A key threat is forest clearance and fragmentation, primarily as a result of demands for timber and agricultural land in an extremely densely populated region. Although the species can nest in human modified habitats, vulnerability of monocultures to pest invasion is a risk (Fellowes et al. 2001). Human disturbance may cause this secretive bird to abandon eggs while incubating (Li et al. 2007). Hunting is a major additional threat, even inside protected areas, and it may be particularly vulnerable when nesting. The decline or disappearance of the birds in Hubei and parts of Guangxi and Guangdong has been attributed to habitat damage and direct hunting (He Fenqi et al. 2007a). In Guangxi, the number of birds seen in markets outnumbers records in the wild. In recent years, a relatively high number of specimens have been collected, including those to supply scientific purposes, notably at Chebaling and Shennongjia (He Fenqi et al. 2007a). This, like capture for food, is illegal in China. Direct habitat damage for dam construction, river regulation and road building has driven birds from known sites, but counter-intuitively these activities also create new habitats in some cases. It appears that most areas of suitable habitat in Vietnam are subject to pressure from deforestation and hunting (Eames and Le Manh Hung 2009, Pilgrim et al. 2009, Walsh 2010), with overfishing and the intensive use of agricultural chemicals also being widespread (Pilgrim et al. 2009). The impact of chemical pesticides and fertilizers is unknown. Other threats affecting Ba Be National Park, Vietnam, include firewood collection, harvesting of non-timber forest products, occupation of agricultural land within the park, cattle-grazing, water pollution and sedimentation (Eames and Le Manh Hung 2009, Walsh 2010). 

Conservation Actions Underway
It is a Class II nationally protected species in China. It has been recorded in or near several protected areas in China, including Shennongjia Nature Reserve (Hubei), Tianmu Shan National Nature Reserve (Zhejiang), Dayao Shan Nature Reserve and Daming Shan Nature Reserve (Guangxi), Chebaling National Nature Reserve (Guangdong), Jianfengling Nature Reserve and Wuzhishan Nature Reserve (Hainan), and Jiulianshan Nature Reserve (Jiangxi) (Tang Pei-Rong and Liao Cheng-Kai 2003). In Vietnam, it has been recorded in Ba Be National Park and Na Hang Nature Reserve (Nguyen Cu 2008, Eames and Le Manh Hung 2009, Pilgrim et al. 2009, J. Pilgrim in litt. 2009, Walsh 2010). Special nature reserves have been created for the species in Fusui and Shangsi, southern Guangxi (Fellowes et al. 2001), of which the former was later merged administratively with the Fusui Precious Animal Reserve protecting the white-headed leaf monkey Trachypitheus poliocephalus. Fieldwork in northern Vietnam in 2008 appears to have raised awareness amongst local people, such that they are now starting to officially report nests (Walsh 2010).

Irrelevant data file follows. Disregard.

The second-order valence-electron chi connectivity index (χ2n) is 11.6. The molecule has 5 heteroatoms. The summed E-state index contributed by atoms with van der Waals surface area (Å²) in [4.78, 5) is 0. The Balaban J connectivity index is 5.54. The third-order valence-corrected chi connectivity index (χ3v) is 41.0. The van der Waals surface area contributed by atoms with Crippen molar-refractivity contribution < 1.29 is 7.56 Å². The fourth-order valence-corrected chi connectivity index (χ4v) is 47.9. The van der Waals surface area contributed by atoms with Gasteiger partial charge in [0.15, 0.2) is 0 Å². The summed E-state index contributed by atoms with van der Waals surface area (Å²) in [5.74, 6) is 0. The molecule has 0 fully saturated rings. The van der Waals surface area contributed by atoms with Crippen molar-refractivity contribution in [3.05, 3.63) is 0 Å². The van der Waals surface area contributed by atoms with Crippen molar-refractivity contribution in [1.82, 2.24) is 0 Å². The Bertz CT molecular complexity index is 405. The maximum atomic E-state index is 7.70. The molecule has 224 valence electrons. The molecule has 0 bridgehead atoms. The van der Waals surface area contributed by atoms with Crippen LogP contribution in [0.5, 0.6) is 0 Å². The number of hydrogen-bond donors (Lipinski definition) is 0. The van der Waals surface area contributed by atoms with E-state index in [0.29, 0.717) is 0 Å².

Conservation Actions Proposed
Continue surveys in south-east China, and extend them to Hainan and Hoa Binh province, Vietnam, and conduct searches in the hill-districts of Fokien (Fujian), Chekiang (Zhejiang), and Anhwei (Anhui) (He Fenqi et al. 2007a), with the aim of locating and censusing populations and determining whether additional sites require protection. Study the species's ecology at a known breeding site (preferably also a historical site where long-term presence can be confirmed) in order to estimate population connectivity and the species's likely range (He Fenqi et al. 2007b). Implement conservation actions for its only known breeding site in Zhejiang. Extend, link, and manage (particularly to control encroachment, logging, tourism and stream damage), protected areas where it occurs. Instigate public-awareness programmes to stop hunting and habitat destruction. Carry out surveys in Bac Kan province and Tuyen Quang province, Vietnam, to assess the size of the population (Pilgrim et al. 2009). Encourage nest protection schemes (Pilgrim et al. 2009). Campaign for the Government of Vietnam to add the species to the list of those that are strictly protected (Pilgrim et al. 2009).

Anon. 2002. Records of globally and nationally threatened wildlife in Guangdong, Guangxi and Hainan, 2001. White-eared Night Heron. Living Forests: 30-32.

BirdLife International. 2001. Threatened birds of Asia: the BirdLife International Red Data Book. BirdLife International, Cambridge, U.K.